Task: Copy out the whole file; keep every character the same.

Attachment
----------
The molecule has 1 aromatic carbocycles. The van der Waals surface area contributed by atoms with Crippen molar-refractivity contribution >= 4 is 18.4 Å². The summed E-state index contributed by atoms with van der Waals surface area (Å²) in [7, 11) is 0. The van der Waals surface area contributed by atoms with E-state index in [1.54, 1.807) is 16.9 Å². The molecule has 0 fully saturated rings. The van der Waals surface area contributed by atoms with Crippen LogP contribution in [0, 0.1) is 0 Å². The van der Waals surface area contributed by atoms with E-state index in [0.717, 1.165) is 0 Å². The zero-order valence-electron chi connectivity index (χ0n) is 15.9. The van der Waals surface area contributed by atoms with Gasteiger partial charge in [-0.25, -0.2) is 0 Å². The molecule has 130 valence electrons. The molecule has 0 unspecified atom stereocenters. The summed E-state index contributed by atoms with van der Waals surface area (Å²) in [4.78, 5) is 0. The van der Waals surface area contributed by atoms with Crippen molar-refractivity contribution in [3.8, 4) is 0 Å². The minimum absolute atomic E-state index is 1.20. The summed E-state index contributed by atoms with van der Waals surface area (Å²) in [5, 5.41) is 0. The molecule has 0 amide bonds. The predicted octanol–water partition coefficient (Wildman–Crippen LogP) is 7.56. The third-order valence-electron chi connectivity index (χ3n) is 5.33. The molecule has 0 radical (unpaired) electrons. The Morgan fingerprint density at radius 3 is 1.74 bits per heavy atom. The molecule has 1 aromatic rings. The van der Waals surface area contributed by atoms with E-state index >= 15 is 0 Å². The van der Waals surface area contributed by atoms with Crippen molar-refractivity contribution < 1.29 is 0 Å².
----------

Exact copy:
The molecule has 1 aromatic carbocycles. The van der Waals surface area contributed by atoms with Crippen molar-refractivity contribution >= 4 is 18.4 Å². The summed E-state index contributed by atoms with van der Waals surface area (Å²) in [7, 11) is 0. The van der Waals surface area contributed by atoms with E-state index in [1.54, 1.807) is 16.9 Å². The molecule has 0 fully saturated rings. The van der Waals surface area contributed by atoms with Crippen LogP contribution in [0, 0.1) is 0 Å². The van der Waals surface area contributed by atoms with E-state index in [0.717, 1.165) is 0 Å². The zero-order valence-electron chi connectivity index (χ0n) is 15.9. The van der Waals surface area contributed by atoms with Gasteiger partial charge in [-0.25, -0.2) is 0 Å². The molecule has 130 valence electrons. The molecule has 0 unspecified atom stereocenters. The summed E-state index contributed by atoms with van der Waals surface area (Å²) in [4.78, 5) is 0. The van der Waals surface area contributed by atoms with Crippen molar-refractivity contribution in [3.8, 4) is 0 Å². The minimum absolute atomic E-state index is 1.20. The summed E-state index contributed by atoms with van der Waals surface area (Å²) in [5, 5.41) is 0. The molecule has 0 amide bonds. The predicted octanol–water partition coefficient (Wildman–Crippen LogP) is 7.56. The third-order valence-electron chi connectivity index (χ3n) is 5.33. The molecule has 0 radical (unpaired) electrons. The Morgan fingerprint density at radius 3 is 1.74 bits per heavy atom. The molecule has 1 aromatic rings. The van der Waals surface area contributed by atoms with E-state index >= 15 is 0 Å². The van der Waals surface area contributed by atoms with Crippen molar-refractivity contribution < 1.29 is 0 Å².